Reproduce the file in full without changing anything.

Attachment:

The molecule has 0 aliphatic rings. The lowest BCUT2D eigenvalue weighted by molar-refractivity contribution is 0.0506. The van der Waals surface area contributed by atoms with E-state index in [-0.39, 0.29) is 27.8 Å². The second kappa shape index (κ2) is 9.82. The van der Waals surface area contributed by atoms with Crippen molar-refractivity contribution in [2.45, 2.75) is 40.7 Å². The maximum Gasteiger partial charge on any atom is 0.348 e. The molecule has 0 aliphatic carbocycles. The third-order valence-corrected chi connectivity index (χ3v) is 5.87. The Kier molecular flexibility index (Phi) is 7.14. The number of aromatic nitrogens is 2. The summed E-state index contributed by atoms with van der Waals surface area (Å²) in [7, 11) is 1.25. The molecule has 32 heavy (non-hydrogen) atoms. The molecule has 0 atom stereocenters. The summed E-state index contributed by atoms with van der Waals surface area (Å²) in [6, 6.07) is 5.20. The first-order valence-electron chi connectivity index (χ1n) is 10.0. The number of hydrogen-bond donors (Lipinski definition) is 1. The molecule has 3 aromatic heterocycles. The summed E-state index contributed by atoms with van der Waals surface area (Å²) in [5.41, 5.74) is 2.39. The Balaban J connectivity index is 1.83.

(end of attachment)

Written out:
The molecule has 0 aliphatic rings. The lowest BCUT2D eigenvalue weighted by molar-refractivity contribution is 0.0506. The van der Waals surface area contributed by atoms with E-state index in [-0.39, 0.29) is 27.8 Å². The second kappa shape index (κ2) is 9.82. The van der Waals surface area contributed by atoms with Crippen molar-refractivity contribution in [2.45, 2.75) is 40.7 Å². The maximum Gasteiger partial charge on any atom is 0.348 e. The molecule has 0 aliphatic carbocycles. The third-order valence-corrected chi connectivity index (χ3v) is 5.87. The Kier molecular flexibility index (Phi) is 7.14. The number of aromatic nitrogens is 2. The summed E-state index contributed by atoms with van der Waals surface area (Å²) in [7, 11) is 1.25. The molecule has 32 heavy (non-hydrogen) atoms. The molecule has 0 atom stereocenters. The summed E-state index contributed by atoms with van der Waals surface area (Å²) in [6, 6.07) is 5.20. The first-order valence-electron chi connectivity index (χ1n) is 10.0. The number of hydrogen-bond donors (Lipinski definition) is 1. The molecule has 3 aromatic heterocycles. The summed E-state index contributed by atoms with van der Waals surface area (Å²) in [5.41, 5.74) is 2.39. The Balaban J connectivity index is 1.83.